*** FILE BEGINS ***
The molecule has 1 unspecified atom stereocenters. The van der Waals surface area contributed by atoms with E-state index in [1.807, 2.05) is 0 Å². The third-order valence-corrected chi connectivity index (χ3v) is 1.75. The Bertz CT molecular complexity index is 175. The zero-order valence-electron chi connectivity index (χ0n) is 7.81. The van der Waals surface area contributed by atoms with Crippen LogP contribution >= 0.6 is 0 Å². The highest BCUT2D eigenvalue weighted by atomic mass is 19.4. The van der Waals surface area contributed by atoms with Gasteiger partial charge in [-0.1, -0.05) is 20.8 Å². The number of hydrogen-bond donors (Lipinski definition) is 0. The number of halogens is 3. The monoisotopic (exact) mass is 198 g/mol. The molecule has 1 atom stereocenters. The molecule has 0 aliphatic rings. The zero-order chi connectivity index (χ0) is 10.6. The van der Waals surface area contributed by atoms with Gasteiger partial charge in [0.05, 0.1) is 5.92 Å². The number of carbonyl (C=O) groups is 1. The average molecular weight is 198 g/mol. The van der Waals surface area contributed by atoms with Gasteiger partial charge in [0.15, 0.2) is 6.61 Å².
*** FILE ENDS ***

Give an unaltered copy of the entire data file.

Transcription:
The molecule has 1 unspecified atom stereocenters. The van der Waals surface area contributed by atoms with E-state index in [1.807, 2.05) is 0 Å². The third-order valence-corrected chi connectivity index (χ3v) is 1.75. The Bertz CT molecular complexity index is 175. The zero-order valence-electron chi connectivity index (χ0n) is 7.81. The van der Waals surface area contributed by atoms with Crippen LogP contribution >= 0.6 is 0 Å². The highest BCUT2D eigenvalue weighted by atomic mass is 19.4. The van der Waals surface area contributed by atoms with Gasteiger partial charge in [-0.1, -0.05) is 20.8 Å². The number of hydrogen-bond donors (Lipinski definition) is 0. The number of halogens is 3. The monoisotopic (exact) mass is 198 g/mol. The molecule has 1 atom stereocenters. The molecule has 0 aliphatic rings. The zero-order chi connectivity index (χ0) is 10.6. The van der Waals surface area contributed by atoms with Gasteiger partial charge in [0.05, 0.1) is 5.92 Å². The number of carbonyl (C=O) groups is 1. The average molecular weight is 198 g/mol. The van der Waals surface area contributed by atoms with Gasteiger partial charge in [0.15, 0.2) is 6.61 Å².